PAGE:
DADE CITY — The once-wooden walls are now granite, the names of each of the 1,857 veterans etched in the smooth stone to ensure they are never forgotten.
An octagonal World War II memorial that for 60 years was protected by Plexiglas is now restored, thanks to Pasco County community leaders who couldn't bear to see the heroic efforts of the Greatest Generation honored on a crumbling wall.
"It's beautiful," said Carl Gude, a longtime resident and project donor. "They did a marvelous job on it." The memorial includes the names of Gude's brothers: Florian, who recently turned 90, and Army staff Sgt. Leonard Gude, who died at age 23 after being hit with shrapnel at a place in France dubbed Bloody Hill. His unit was part of the D-Day invasion. Carl Gude also has four cousins listed, including Louis Rachel, who was killed in action.
The original memorial was put up on the sides of a bandstand built in 1925 to entice the return of band leader John Philip Sousa, who had previously visited Pasco. He never did, but the bandstand was used for civic events. In 1954, leaders put up 14 wood panels on the sides with hand-painted names of the county's World War II veterans.
The restoration project began taking shape about a year ago when retired Assistant County Administrator Dan Johnson, a former Marine born three years after World War II ended, and then-County Commission Secretary Carol Logue, became concerned about the memorial's deterioration.
Time, heat, rain and more recently, skateboarders, had taken their toll. Some of the panels were cracked. Parts of names had disappeared. The panels had become so brittle that when a new name needed to be added, not a single painter was willing to make the attempt.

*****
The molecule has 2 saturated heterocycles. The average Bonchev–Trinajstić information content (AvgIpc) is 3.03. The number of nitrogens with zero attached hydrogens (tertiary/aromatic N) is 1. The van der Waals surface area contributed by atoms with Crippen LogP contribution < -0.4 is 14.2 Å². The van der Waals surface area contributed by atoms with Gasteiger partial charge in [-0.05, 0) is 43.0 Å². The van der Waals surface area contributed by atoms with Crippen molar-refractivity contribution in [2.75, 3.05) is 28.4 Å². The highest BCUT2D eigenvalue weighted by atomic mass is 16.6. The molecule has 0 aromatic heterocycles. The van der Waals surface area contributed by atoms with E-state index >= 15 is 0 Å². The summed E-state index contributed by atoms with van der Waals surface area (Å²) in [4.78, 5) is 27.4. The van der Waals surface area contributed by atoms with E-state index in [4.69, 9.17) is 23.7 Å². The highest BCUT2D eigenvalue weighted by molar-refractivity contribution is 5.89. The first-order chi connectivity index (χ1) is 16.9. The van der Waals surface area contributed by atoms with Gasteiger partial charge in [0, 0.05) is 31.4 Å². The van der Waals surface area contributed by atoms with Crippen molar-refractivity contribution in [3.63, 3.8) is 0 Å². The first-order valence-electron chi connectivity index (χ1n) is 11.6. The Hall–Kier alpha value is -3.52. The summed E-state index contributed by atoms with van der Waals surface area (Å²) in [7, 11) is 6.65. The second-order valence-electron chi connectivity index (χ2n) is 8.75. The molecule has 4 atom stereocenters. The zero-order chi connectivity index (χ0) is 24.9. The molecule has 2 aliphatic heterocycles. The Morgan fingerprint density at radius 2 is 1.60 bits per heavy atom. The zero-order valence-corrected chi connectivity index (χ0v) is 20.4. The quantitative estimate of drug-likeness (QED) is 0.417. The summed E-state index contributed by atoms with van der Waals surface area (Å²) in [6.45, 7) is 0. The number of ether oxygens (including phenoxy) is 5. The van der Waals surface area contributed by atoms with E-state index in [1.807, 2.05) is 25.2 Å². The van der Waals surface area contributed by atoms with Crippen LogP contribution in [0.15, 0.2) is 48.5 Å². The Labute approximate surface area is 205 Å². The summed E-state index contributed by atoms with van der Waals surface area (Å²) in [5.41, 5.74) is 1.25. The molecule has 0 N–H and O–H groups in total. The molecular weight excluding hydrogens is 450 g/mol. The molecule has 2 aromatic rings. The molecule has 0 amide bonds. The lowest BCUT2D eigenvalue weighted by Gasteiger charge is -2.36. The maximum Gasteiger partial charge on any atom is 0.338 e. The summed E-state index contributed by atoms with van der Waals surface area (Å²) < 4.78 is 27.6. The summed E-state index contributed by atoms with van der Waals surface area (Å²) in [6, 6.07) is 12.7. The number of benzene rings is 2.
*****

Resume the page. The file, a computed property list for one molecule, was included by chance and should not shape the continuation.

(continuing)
"We would not have anything if it weren't for them," Johnson said of the troops who faced down the Axis powers threatening to take over the world.
The effort raised slightly more than $12,000 in private donations, and Pasco County and Dade City government leaders offered matches. The total cost was $27,000, about $21,000 under original estimates. Donations from families, as well as banks and civic groups, brought the project to full funding, according to County Commission secretary Mary Lecznar.
Though money came in easily, one issue proved to be a sensitive: what to do with the names of the African-American veterans. In 1954, builders relegated them to two separate panels. The word "colored" was painted at the top. (It was painted over in 1968.)
After consulting those veterans' family members as well as local African-American leaders, organizers decided the names should stay put rather than be inserted alphabetically. But a new marker will go up with an explanation of race relations during that era.
"I don't think we need to correct something that symbolizes that era," said Imani Asukile, president of the African-American Heritage Society of East Pasco County.
He said that when the memorial was dedicated in 1954, it had been only six years since President Harry Truman signed an executive order integrating the armed forces.
Changing the memorial now, he said, "won't change the issues of race that continue in our national conversation."
The Rev. Nathaniel Sims, president of the Pasco NAACP, took a different view, saying the names should have been alphabetized.
"It's a new day," he said. "Progress has been made. Vets are vets."
Johnson admitted the reactions were mixed but said he felt at peace over the decision.
"I feel really good about it," said Johnson, whose wife's uncle was killed in Holland in 1944 and who has other relatives who served. "The new memorial will stand for more than 60 years. We even added a couple of names we didn't know about."
County Commissioner Ted Schrader, whose office is in the historic courthouse behind the memorial and an early supporter of the project, said he hopes for a good turnout at the June 14 re-dedication. That would be Flag Day, exactly 60 years after the original dedication.
"I hope many others will join me on that day to remember those who without hesitation left behind their loving families, not knowing if they would return from this disruption in their lives," Schrader said. "They were truly a part of America's greatest generation."